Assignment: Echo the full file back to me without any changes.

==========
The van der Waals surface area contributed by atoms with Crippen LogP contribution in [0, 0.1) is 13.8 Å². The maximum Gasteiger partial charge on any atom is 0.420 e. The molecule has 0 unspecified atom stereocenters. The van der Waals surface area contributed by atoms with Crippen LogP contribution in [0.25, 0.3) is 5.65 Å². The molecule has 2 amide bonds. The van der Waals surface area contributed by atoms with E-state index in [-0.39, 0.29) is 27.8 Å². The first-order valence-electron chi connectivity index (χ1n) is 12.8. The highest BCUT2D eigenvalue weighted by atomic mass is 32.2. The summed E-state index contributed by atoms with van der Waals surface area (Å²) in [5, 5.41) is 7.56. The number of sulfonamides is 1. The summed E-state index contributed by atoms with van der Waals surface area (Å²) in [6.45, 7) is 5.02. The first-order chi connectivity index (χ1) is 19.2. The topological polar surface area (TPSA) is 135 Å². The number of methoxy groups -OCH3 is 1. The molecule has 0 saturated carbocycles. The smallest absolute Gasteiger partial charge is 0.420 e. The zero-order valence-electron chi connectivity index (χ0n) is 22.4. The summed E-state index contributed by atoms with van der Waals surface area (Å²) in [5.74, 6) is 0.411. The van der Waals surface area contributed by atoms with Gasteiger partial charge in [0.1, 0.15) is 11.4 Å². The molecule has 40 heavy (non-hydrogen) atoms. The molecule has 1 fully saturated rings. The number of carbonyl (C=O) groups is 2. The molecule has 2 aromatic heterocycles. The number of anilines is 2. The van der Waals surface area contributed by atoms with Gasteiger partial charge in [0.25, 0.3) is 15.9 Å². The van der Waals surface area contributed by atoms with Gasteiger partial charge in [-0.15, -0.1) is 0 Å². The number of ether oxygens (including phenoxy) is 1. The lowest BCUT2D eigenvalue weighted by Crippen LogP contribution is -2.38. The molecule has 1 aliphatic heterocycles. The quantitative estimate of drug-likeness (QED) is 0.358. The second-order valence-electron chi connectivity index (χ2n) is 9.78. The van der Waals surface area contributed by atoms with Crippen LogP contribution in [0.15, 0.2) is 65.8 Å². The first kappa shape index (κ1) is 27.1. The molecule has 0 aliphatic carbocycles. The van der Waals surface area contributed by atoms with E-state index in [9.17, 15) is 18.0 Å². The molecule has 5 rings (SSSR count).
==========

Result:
The van der Waals surface area contributed by atoms with Crippen LogP contribution in [0, 0.1) is 13.8 Å². The maximum Gasteiger partial charge on any atom is 0.420 e. The molecule has 0 unspecified atom stereocenters. The van der Waals surface area contributed by atoms with Crippen LogP contribution in [0.25, 0.3) is 5.65 Å². The molecule has 2 amide bonds. The van der Waals surface area contributed by atoms with E-state index in [-0.39, 0.29) is 27.8 Å². The first-order valence-electron chi connectivity index (χ1n) is 12.8. The highest BCUT2D eigenvalue weighted by atomic mass is 32.2. The summed E-state index contributed by atoms with van der Waals surface area (Å²) in [5, 5.41) is 7.56. The number of sulfonamides is 1. The summed E-state index contributed by atoms with van der Waals surface area (Å²) in [6.45, 7) is 5.02. The first-order chi connectivity index (χ1) is 19.2. The topological polar surface area (TPSA) is 135 Å². The number of methoxy groups -OCH3 is 1. The molecule has 0 saturated carbocycles. The smallest absolute Gasteiger partial charge is 0.420 e. The zero-order valence-electron chi connectivity index (χ0n) is 22.4. The summed E-state index contributed by atoms with van der Waals surface area (Å²) in [5.74, 6) is 0.411. The van der Waals surface area contributed by atoms with Gasteiger partial charge in [0.1, 0.15) is 11.4 Å². The molecule has 40 heavy (non-hydrogen) atoms. The molecule has 1 fully saturated rings. The number of carbonyl (C=O) groups is 2. The molecule has 2 aromatic heterocycles. The number of anilines is 2. The van der Waals surface area contributed by atoms with Gasteiger partial charge in [0.25, 0.3) is 15.9 Å². The van der Waals surface area contributed by atoms with Gasteiger partial charge in [-0.15, -0.1) is 0 Å². The number of ether oxygens (including phenoxy) is 1. The lowest BCUT2D eigenvalue weighted by Crippen LogP contribution is -2.38. The molecule has 1 aliphatic heterocycles. The quantitative estimate of drug-likeness (QED) is 0.358. The second-order valence-electron chi connectivity index (χ2n) is 9.78. The van der Waals surface area contributed by atoms with Crippen LogP contribution in [0.15, 0.2) is 65.8 Å². The first kappa shape index (κ1) is 27.1. The molecule has 0 aliphatic carbocycles. The van der Waals surface area contributed by atoms with E-state index in [9.17, 15) is 18.0 Å². The molecule has 5 rings (SSSR count).